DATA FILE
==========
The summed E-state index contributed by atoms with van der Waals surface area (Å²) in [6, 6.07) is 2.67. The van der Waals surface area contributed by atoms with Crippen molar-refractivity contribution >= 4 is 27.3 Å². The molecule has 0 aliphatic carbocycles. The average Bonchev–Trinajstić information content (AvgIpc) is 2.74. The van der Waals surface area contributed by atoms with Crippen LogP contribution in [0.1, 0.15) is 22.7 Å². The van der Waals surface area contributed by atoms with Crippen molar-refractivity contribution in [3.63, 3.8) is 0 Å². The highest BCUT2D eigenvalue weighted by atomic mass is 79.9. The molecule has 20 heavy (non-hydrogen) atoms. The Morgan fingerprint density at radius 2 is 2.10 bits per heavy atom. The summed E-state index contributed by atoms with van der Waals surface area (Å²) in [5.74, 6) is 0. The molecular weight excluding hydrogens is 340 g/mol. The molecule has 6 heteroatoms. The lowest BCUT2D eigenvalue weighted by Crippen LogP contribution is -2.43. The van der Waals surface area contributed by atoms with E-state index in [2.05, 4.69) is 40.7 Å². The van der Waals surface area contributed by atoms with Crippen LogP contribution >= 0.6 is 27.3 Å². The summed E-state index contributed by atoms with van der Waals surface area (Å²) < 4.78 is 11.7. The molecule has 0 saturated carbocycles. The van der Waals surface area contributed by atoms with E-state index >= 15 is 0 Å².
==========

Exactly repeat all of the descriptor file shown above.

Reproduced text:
The summed E-state index contributed by atoms with van der Waals surface area (Å²) in [6, 6.07) is 2.67. The van der Waals surface area contributed by atoms with Crippen molar-refractivity contribution >= 4 is 27.3 Å². The molecule has 0 aliphatic carbocycles. The average Bonchev–Trinajstić information content (AvgIpc) is 2.74. The van der Waals surface area contributed by atoms with Crippen LogP contribution in [0.1, 0.15) is 22.7 Å². The van der Waals surface area contributed by atoms with Crippen molar-refractivity contribution in [3.63, 3.8) is 0 Å². The highest BCUT2D eigenvalue weighted by atomic mass is 79.9. The molecule has 20 heavy (non-hydrogen) atoms. The Morgan fingerprint density at radius 2 is 2.10 bits per heavy atom. The summed E-state index contributed by atoms with van der Waals surface area (Å²) in [5.74, 6) is 0. The molecular weight excluding hydrogens is 340 g/mol. The molecule has 6 heteroatoms. The lowest BCUT2D eigenvalue weighted by Crippen LogP contribution is -2.43. The van der Waals surface area contributed by atoms with E-state index in [2.05, 4.69) is 40.7 Å². The van der Waals surface area contributed by atoms with Crippen LogP contribution >= 0.6 is 27.3 Å². The summed E-state index contributed by atoms with van der Waals surface area (Å²) < 4.78 is 11.7. The molecule has 0 saturated carbocycles. The van der Waals surface area contributed by atoms with E-state index >= 15 is 0 Å².